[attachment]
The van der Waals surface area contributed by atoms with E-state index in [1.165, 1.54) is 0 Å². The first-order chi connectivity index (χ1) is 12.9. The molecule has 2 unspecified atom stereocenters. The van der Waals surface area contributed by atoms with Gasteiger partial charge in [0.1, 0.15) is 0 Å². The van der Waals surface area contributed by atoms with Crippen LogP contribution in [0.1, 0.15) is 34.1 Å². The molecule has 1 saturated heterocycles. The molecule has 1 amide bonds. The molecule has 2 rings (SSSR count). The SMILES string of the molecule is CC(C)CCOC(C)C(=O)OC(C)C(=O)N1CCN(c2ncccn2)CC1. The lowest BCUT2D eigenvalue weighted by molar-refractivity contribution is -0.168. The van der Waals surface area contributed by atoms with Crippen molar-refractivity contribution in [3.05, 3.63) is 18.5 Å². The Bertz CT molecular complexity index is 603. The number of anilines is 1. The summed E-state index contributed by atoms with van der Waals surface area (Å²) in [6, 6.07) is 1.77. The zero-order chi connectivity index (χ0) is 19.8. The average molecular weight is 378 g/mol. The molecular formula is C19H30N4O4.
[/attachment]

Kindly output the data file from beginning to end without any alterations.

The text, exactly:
The van der Waals surface area contributed by atoms with E-state index in [1.165, 1.54) is 0 Å². The first-order chi connectivity index (χ1) is 12.9. The molecule has 2 unspecified atom stereocenters. The van der Waals surface area contributed by atoms with Gasteiger partial charge in [0.1, 0.15) is 0 Å². The van der Waals surface area contributed by atoms with Crippen LogP contribution in [0.1, 0.15) is 34.1 Å². The molecule has 1 saturated heterocycles. The molecule has 1 amide bonds. The molecule has 2 rings (SSSR count). The SMILES string of the molecule is CC(C)CCOC(C)C(=O)OC(C)C(=O)N1CCN(c2ncccn2)CC1. The lowest BCUT2D eigenvalue weighted by molar-refractivity contribution is -0.168. The van der Waals surface area contributed by atoms with Crippen molar-refractivity contribution in [3.05, 3.63) is 18.5 Å². The Bertz CT molecular complexity index is 603. The number of anilines is 1. The summed E-state index contributed by atoms with van der Waals surface area (Å²) in [6, 6.07) is 1.77. The zero-order chi connectivity index (χ0) is 19.8. The average molecular weight is 378 g/mol. The molecular formula is C19H30N4O4.